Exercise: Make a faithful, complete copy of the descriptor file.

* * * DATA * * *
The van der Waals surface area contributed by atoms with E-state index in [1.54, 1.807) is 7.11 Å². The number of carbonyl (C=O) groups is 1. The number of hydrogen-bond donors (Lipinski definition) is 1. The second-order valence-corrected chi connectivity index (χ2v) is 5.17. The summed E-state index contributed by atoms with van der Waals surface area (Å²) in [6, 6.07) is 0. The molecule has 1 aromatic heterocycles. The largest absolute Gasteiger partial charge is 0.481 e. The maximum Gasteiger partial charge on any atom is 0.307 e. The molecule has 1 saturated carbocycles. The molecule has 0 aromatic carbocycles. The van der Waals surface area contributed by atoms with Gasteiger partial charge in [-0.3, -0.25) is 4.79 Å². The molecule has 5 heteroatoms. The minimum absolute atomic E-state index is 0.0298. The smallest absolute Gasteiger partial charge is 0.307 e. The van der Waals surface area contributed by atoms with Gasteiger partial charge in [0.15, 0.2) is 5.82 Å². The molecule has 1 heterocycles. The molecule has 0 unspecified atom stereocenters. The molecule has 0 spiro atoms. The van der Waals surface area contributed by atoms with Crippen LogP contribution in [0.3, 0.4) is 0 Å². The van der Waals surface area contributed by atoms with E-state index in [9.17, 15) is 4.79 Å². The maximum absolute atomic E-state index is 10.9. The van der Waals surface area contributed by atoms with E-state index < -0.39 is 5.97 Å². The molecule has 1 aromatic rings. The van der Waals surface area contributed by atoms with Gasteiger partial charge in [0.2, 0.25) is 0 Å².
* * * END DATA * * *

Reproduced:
The van der Waals surface area contributed by atoms with E-state index in [1.54, 1.807) is 7.11 Å². The number of carbonyl (C=O) groups is 1. The number of hydrogen-bond donors (Lipinski definition) is 1. The second-order valence-corrected chi connectivity index (χ2v) is 5.17. The summed E-state index contributed by atoms with van der Waals surface area (Å²) in [6, 6.07) is 0. The molecule has 1 aromatic heterocycles. The largest absolute Gasteiger partial charge is 0.481 e. The maximum Gasteiger partial charge on any atom is 0.307 e. The molecule has 1 saturated carbocycles. The molecule has 0 aromatic carbocycles. The van der Waals surface area contributed by atoms with Gasteiger partial charge in [-0.3, -0.25) is 4.79 Å². The molecule has 5 heteroatoms. The minimum absolute atomic E-state index is 0.0298. The smallest absolute Gasteiger partial charge is 0.307 e. The van der Waals surface area contributed by atoms with Gasteiger partial charge in [0.15, 0.2) is 5.82 Å². The molecule has 1 heterocycles. The molecule has 0 unspecified atom stereocenters. The molecule has 0 spiro atoms. The van der Waals surface area contributed by atoms with Crippen LogP contribution in [0.3, 0.4) is 0 Å². The van der Waals surface area contributed by atoms with E-state index in [9.17, 15) is 4.79 Å². The maximum absolute atomic E-state index is 10.9. The van der Waals surface area contributed by atoms with E-state index < -0.39 is 5.97 Å². The molecule has 1 aromatic rings. The van der Waals surface area contributed by atoms with Gasteiger partial charge in [0.2, 0.25) is 0 Å².